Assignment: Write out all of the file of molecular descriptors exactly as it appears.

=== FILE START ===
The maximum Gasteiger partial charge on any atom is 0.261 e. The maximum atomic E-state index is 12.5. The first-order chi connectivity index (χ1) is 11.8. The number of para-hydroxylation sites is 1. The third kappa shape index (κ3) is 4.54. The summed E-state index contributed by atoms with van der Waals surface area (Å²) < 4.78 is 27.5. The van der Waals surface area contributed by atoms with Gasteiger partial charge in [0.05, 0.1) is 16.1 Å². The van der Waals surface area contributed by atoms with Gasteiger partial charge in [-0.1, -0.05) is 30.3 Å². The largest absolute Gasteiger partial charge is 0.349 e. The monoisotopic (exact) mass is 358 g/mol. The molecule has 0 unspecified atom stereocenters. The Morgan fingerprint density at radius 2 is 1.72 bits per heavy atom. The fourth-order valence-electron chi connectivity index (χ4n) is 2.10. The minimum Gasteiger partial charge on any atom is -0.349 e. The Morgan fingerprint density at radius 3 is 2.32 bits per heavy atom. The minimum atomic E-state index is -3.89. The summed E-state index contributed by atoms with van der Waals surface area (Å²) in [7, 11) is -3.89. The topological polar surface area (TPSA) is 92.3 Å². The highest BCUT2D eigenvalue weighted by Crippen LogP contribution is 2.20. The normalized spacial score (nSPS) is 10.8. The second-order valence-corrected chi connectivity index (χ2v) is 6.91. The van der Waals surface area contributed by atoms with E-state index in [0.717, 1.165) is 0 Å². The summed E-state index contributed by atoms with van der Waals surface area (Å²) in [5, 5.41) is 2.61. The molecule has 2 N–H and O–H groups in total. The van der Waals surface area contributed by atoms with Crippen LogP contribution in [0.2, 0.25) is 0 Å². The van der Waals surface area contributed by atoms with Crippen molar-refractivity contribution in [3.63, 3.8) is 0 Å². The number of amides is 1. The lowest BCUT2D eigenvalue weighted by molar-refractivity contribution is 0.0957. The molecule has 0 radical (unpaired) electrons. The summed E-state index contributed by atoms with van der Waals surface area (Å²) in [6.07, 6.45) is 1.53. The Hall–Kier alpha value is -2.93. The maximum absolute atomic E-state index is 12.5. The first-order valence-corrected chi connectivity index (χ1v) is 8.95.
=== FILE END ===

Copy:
The maximum Gasteiger partial charge on any atom is 0.261 e. The maximum atomic E-state index is 12.5. The first-order chi connectivity index (χ1) is 11.8. The number of para-hydroxylation sites is 1. The third kappa shape index (κ3) is 4.54. The summed E-state index contributed by atoms with van der Waals surface area (Å²) < 4.78 is 27.5. The van der Waals surface area contributed by atoms with Gasteiger partial charge in [0.05, 0.1) is 16.1 Å². The van der Waals surface area contributed by atoms with Gasteiger partial charge in [-0.1, -0.05) is 30.3 Å². The largest absolute Gasteiger partial charge is 0.349 e. The monoisotopic (exact) mass is 358 g/mol. The molecule has 0 unspecified atom stereocenters. The Morgan fingerprint density at radius 2 is 1.72 bits per heavy atom. The fourth-order valence-electron chi connectivity index (χ4n) is 2.10. The minimum Gasteiger partial charge on any atom is -0.349 e. The Morgan fingerprint density at radius 3 is 2.32 bits per heavy atom. The minimum atomic E-state index is -3.89. The summed E-state index contributed by atoms with van der Waals surface area (Å²) in [7, 11) is -3.89. The topological polar surface area (TPSA) is 92.3 Å². The highest BCUT2D eigenvalue weighted by Crippen LogP contribution is 2.20. The normalized spacial score (nSPS) is 10.8. The second-order valence-corrected chi connectivity index (χ2v) is 6.91. The van der Waals surface area contributed by atoms with E-state index in [0.717, 1.165) is 0 Å². The summed E-state index contributed by atoms with van der Waals surface area (Å²) in [5, 5.41) is 2.61. The molecule has 2 N–H and O–H groups in total. The van der Waals surface area contributed by atoms with Crippen LogP contribution in [0.2, 0.25) is 0 Å². The van der Waals surface area contributed by atoms with Crippen molar-refractivity contribution in [3.63, 3.8) is 0 Å². The number of amides is 1. The lowest BCUT2D eigenvalue weighted by molar-refractivity contribution is 0.0957. The molecule has 0 radical (unpaired) electrons. The summed E-state index contributed by atoms with van der Waals surface area (Å²) in [6.07, 6.45) is 1.53. The Hall–Kier alpha value is -2.93. The maximum absolute atomic E-state index is 12.5. The first-order valence-corrected chi connectivity index (χ1v) is 8.95.